The following essay is excerpted from Bob Kerrey’s manuscript for the Heuermann Lecture at Hardin Hall, University of Nebraska-Lincoln, on Dec. 12, 2011.
I have come home to talk about the politics of the Missouri River. In so doing, I want to call your attention to a problem. The problem is the residents of the basin through which this river flows have no public authority charged with the responsibility of resolving the constant conflicts we humans have over the uses of the river’s water. We have delegated that authority to a number of federal agencies. This, in turn, guarantees that the politics over the river are at best dysfunctional; at worst, they are counterproductive.
The historic floods of 2011 have brought these politics into full view. It’s worth noting that these floods managed to produce an unusual agreement between Republicans and Democrats in Congress. Thirteen upstream and downstream senators have united in criticizing the U.S. Army Corps of Engineers. They sent a letter to the General Accounting Administration.
The senators are asking the GAO to examine specific actions leading up to the Missouri River floods, including whether the Corps fully adhered to their Master Manual used to calculate the timing and size of water releases from their six Missouri River dams. They want to know if the releases contributed to the flood’s impact rather than a freakish set of weather conditions that combined to produce the largest amount of water entering the basin since 1898.
To live on the High Plains is to be given an opportunity to learn about the weather. We become skilled at watching the sky in order to detect a sign of an oncoming storm. We discuss and complain about the cold. We discuss and complain about the heat. We embrace the seasonal change, sometimes even in the darkness of winter when we dream of year-round sunshine. We take pride in telling our stories of survival.
Of the three major weather disasters in our memories—floods, tornadoes and blizzards—floods stand out in several important ways. First, they do much more damage. Second, engineers have never proposed innovative ways to eliminate tornadoes or blizzards as they have with floods. Third, only with floods do our memories contain complaints about the government not doing enough to keep the damage at a minimum.
This last difference is significant. I believe the inevitable conflicts over water would be easier to resolve with changes in federal law that brought our elected officials more directly into the decision making about the Missouri River’s stream flow quality and quantity. I believe we need more transparency in the decision-making process. But more on that later.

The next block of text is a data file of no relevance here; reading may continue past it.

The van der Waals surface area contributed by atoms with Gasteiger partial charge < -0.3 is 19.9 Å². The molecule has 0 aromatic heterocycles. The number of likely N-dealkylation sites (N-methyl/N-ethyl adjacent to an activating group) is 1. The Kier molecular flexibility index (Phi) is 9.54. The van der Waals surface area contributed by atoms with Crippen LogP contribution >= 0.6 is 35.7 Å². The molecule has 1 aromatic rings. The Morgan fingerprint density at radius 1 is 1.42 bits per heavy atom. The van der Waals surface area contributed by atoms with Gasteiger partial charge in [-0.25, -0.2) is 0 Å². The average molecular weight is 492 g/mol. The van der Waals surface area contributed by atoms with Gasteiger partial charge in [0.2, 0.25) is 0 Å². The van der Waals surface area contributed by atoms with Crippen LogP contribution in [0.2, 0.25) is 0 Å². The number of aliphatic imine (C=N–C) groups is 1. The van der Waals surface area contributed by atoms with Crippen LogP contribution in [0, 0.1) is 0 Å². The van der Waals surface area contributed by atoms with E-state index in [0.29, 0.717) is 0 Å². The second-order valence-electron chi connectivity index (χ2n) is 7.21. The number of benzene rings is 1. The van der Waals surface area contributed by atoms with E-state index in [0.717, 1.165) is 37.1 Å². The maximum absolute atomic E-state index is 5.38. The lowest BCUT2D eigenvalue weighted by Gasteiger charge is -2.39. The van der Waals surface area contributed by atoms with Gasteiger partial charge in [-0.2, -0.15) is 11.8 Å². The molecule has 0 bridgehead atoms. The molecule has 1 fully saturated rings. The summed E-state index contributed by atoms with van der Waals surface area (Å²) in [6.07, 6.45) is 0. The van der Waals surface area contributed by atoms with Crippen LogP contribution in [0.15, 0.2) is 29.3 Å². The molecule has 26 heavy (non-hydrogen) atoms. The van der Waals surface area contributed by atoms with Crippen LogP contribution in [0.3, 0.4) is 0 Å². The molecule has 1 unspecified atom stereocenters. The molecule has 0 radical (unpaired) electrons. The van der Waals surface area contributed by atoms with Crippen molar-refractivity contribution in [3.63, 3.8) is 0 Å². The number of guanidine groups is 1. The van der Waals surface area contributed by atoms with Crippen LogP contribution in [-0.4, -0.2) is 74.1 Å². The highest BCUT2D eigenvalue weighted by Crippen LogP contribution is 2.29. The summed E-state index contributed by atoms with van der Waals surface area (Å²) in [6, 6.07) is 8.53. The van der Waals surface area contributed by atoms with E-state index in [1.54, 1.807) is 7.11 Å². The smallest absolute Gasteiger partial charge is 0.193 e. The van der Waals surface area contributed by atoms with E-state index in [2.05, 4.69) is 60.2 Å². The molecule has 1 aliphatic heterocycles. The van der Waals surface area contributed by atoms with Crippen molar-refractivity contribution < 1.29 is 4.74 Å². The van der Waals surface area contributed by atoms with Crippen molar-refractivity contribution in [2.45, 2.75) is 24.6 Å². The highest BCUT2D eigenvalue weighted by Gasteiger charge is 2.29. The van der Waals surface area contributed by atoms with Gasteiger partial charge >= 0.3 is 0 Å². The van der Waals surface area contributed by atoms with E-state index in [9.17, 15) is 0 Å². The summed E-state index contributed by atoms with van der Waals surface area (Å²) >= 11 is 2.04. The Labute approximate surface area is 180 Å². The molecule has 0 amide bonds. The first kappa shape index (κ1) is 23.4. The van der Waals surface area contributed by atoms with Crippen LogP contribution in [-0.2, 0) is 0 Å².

Before describing what I would like to see us do in the future, a brief history of our land and our river is in order. It is a history that helps me understand why we humans need our water, why we fight over it and how it has defined the place in which we have chosen to live.
This place on the High Plains was born in and created by violence. Violent tectonic shifts, violent volcanic explosions, violent creeping glaciers of ice, violent storms and violent floods. All have shaped this place that looks so flat and so peaceful to those whose only purpose is to drive through as quickly as possible.
The age of this place is not comprehensible. Stand at Monument Rock or Scottsbluff Monument and you can see in the layers of rocks tens of millions of years of history. But try to image 50 to 80 million years ago when the new Rocky Mountains rose from the depths of our earth or 15 million years ago when the Plains rose and drained the great inland sea, and you will fail. Try to imagine a life a mere 20,000 years ago when the last of the great ice ages formed the boundaries of the Missouri River, North America’s longest and most violent river, and you don’t do much better.
It’s hard enough to get the story straight of the great European conflicts over land that began before the 1804 Lewis and Clark expedition. Motivated by Thomas Jefferson’s desire to spread the empire of liberty as far west as possible, this adventure, as we sometimes prefer to forget, set up a fatal conflict between us and the native culture that preceded us.
Still, the likelihood that we will fail to comprehend fully the depth of time that it took to build this place doesn’t mean we shouldn’t try to understand how this place became what it is. Its age just might inspire humility. The process of its creation just might remind us how futile and sometimes dangerous it can be to alter that process because of the inconvenience it produces for modern life.